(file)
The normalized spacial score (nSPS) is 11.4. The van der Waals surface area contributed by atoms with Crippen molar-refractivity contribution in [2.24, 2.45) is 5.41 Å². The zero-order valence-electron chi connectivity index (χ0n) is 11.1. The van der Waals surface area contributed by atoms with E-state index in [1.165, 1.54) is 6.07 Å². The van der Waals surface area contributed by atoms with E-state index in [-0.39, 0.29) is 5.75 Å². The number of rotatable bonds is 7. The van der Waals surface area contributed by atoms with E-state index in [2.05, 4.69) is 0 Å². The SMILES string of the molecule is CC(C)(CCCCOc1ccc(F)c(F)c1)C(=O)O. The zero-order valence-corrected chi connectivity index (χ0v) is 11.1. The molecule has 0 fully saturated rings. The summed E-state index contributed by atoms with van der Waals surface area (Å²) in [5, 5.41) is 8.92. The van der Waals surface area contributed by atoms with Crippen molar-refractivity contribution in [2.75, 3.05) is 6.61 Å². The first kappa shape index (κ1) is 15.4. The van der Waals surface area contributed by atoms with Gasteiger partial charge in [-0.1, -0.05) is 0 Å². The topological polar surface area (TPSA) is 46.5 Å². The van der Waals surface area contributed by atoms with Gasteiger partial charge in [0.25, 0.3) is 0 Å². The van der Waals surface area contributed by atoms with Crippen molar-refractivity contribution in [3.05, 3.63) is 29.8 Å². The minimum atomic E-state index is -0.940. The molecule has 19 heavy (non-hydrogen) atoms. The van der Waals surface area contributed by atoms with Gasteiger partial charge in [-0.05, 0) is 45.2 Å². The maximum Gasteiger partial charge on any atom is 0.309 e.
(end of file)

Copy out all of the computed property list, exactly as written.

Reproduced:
The normalized spacial score (nSPS) is 11.4. The van der Waals surface area contributed by atoms with Crippen molar-refractivity contribution in [2.24, 2.45) is 5.41 Å². The zero-order valence-electron chi connectivity index (χ0n) is 11.1. The van der Waals surface area contributed by atoms with E-state index in [1.165, 1.54) is 6.07 Å². The van der Waals surface area contributed by atoms with E-state index in [-0.39, 0.29) is 5.75 Å². The number of rotatable bonds is 7. The van der Waals surface area contributed by atoms with E-state index in [2.05, 4.69) is 0 Å². The SMILES string of the molecule is CC(C)(CCCCOc1ccc(F)c(F)c1)C(=O)O. The zero-order valence-corrected chi connectivity index (χ0v) is 11.1. The molecule has 0 fully saturated rings. The summed E-state index contributed by atoms with van der Waals surface area (Å²) in [5, 5.41) is 8.92. The van der Waals surface area contributed by atoms with Crippen molar-refractivity contribution in [2.75, 3.05) is 6.61 Å². The first kappa shape index (κ1) is 15.4. The van der Waals surface area contributed by atoms with Gasteiger partial charge in [-0.1, -0.05) is 0 Å². The topological polar surface area (TPSA) is 46.5 Å². The van der Waals surface area contributed by atoms with Gasteiger partial charge in [0.25, 0.3) is 0 Å². The van der Waals surface area contributed by atoms with Crippen molar-refractivity contribution in [3.05, 3.63) is 29.8 Å². The minimum atomic E-state index is -0.940. The molecule has 19 heavy (non-hydrogen) atoms. The van der Waals surface area contributed by atoms with Gasteiger partial charge in [-0.05, 0) is 45.2 Å². The maximum Gasteiger partial charge on any atom is 0.309 e.